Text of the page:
Shares for Rights – Unravelling

Reported earlier this week on the blog was the announcement from the Conservative Party conference of the Chancellor’s shares for rights policy: workers trading in their claim to redundancy and other future payments for shares.


The unanswered questions surrounding this policy are mounting: Thompsons Solicitors, the most experienced trade union firm in the UK, says many employees would be trading their cow for half baked beans.


The CWU’s Simon Sapper points out the policy has more holes than swiss cheese, and Unison’s Dave Watson in his 7 problems with Osborne’s ‘owner-employee’ scheme highlights not only the disincentives to employees taking part, but also some of the legal and procedural issues “the very red tape the Chancellor is so fond of complaining about”.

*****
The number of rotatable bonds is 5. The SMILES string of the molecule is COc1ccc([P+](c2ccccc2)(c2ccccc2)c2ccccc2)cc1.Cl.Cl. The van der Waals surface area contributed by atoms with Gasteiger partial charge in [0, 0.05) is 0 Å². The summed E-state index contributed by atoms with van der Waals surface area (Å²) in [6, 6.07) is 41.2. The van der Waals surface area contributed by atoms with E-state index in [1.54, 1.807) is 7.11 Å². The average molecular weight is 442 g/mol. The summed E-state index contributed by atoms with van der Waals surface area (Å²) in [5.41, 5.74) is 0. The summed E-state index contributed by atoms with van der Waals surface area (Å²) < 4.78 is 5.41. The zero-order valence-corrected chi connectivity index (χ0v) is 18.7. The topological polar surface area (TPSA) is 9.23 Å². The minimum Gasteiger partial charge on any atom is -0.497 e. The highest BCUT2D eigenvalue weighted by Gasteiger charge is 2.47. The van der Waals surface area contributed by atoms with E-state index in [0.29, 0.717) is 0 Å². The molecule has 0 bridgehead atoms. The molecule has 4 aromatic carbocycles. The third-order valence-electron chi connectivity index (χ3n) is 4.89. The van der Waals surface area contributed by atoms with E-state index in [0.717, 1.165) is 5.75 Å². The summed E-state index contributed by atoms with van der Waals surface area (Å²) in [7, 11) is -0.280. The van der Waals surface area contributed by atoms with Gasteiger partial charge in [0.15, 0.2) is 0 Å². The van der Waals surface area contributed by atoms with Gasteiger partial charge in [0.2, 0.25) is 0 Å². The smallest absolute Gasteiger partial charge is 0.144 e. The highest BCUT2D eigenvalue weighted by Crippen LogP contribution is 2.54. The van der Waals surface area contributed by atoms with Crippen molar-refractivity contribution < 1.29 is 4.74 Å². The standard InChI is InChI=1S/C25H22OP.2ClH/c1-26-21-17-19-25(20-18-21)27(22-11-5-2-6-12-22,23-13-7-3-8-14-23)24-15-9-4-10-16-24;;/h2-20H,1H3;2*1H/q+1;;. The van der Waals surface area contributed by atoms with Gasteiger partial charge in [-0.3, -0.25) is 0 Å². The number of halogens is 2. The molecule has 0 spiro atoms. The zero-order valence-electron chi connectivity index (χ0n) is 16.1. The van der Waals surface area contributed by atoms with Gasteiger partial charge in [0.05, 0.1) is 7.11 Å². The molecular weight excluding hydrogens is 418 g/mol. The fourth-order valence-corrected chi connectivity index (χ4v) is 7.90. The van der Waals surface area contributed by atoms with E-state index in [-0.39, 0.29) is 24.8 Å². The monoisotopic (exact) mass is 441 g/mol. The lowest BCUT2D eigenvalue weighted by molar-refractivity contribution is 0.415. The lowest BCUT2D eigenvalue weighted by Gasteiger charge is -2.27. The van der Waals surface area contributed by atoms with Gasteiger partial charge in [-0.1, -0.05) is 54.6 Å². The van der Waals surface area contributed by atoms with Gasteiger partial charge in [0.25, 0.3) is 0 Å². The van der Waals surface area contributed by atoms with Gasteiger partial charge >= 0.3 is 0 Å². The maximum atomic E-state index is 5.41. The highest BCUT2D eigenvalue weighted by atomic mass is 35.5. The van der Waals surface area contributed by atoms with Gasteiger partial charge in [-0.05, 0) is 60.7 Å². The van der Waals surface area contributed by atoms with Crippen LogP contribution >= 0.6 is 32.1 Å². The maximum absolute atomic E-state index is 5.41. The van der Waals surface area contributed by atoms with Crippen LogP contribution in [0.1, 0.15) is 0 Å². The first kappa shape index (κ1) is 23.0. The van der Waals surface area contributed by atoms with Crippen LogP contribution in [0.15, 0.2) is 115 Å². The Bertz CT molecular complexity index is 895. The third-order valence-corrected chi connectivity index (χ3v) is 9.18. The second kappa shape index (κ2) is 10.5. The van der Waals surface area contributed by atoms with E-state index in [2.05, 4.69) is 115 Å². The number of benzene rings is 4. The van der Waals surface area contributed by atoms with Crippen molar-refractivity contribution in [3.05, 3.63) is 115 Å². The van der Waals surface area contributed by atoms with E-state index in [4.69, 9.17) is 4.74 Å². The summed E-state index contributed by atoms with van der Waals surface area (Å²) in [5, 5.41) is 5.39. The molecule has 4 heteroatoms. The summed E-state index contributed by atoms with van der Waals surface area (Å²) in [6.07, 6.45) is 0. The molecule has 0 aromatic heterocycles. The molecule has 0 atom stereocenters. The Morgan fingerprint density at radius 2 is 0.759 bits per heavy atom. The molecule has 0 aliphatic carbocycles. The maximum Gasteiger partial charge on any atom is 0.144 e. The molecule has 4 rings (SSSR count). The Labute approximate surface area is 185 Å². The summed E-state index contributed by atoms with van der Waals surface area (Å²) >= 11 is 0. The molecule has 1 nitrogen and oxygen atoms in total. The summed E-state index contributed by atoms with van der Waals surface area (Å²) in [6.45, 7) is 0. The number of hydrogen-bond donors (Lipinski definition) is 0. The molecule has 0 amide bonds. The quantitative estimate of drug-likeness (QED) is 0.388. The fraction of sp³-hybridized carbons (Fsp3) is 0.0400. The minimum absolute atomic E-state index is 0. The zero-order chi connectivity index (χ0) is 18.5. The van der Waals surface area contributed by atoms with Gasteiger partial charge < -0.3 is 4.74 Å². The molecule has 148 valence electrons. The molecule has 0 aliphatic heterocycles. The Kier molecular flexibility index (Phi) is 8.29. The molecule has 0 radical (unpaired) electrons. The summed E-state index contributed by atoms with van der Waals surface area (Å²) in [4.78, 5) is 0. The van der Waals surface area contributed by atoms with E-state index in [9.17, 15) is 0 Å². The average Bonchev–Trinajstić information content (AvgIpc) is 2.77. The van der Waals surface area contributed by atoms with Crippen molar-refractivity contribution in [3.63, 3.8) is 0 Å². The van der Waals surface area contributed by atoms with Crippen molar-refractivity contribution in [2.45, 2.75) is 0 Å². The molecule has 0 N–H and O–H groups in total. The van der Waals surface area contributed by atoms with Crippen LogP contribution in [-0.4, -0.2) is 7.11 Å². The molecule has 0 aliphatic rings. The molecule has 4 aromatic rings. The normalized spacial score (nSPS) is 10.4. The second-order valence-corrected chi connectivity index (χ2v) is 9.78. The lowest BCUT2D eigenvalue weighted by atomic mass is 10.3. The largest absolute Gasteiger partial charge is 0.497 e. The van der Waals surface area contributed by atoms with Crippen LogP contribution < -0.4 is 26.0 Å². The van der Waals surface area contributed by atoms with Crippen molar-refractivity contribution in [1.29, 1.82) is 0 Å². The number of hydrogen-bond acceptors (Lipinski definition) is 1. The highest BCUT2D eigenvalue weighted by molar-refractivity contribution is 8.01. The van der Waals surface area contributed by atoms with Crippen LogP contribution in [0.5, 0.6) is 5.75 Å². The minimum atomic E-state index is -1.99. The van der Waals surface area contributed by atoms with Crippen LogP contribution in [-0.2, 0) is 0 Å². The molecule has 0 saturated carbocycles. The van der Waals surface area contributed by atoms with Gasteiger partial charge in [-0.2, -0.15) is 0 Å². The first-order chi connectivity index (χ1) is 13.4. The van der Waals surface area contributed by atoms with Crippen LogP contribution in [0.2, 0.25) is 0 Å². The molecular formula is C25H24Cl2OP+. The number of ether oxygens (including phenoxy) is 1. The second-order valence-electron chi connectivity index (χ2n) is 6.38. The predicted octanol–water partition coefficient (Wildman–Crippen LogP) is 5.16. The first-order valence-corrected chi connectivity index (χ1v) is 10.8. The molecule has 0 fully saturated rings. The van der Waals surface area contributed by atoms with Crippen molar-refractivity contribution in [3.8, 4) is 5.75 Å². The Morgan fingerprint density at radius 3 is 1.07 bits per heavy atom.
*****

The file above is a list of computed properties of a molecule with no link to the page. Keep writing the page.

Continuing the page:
Another issue is the cost to business – If everyone who left a job held £2,000 of shares and was entitled to cash them in that would amount to £Billions. Ultimately, if the ‘flexibility’ the Chancellor is seeking led to more hiring and firing – the cost to employers at £2,000 each time could be the equivalent of a huge new tax – the very taxes the Chancellor is so fond of complaining about.


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  1. [...] contributors have written time and time again on how damaging this proposal would be. It’s about the creation of two nations: One with [...]

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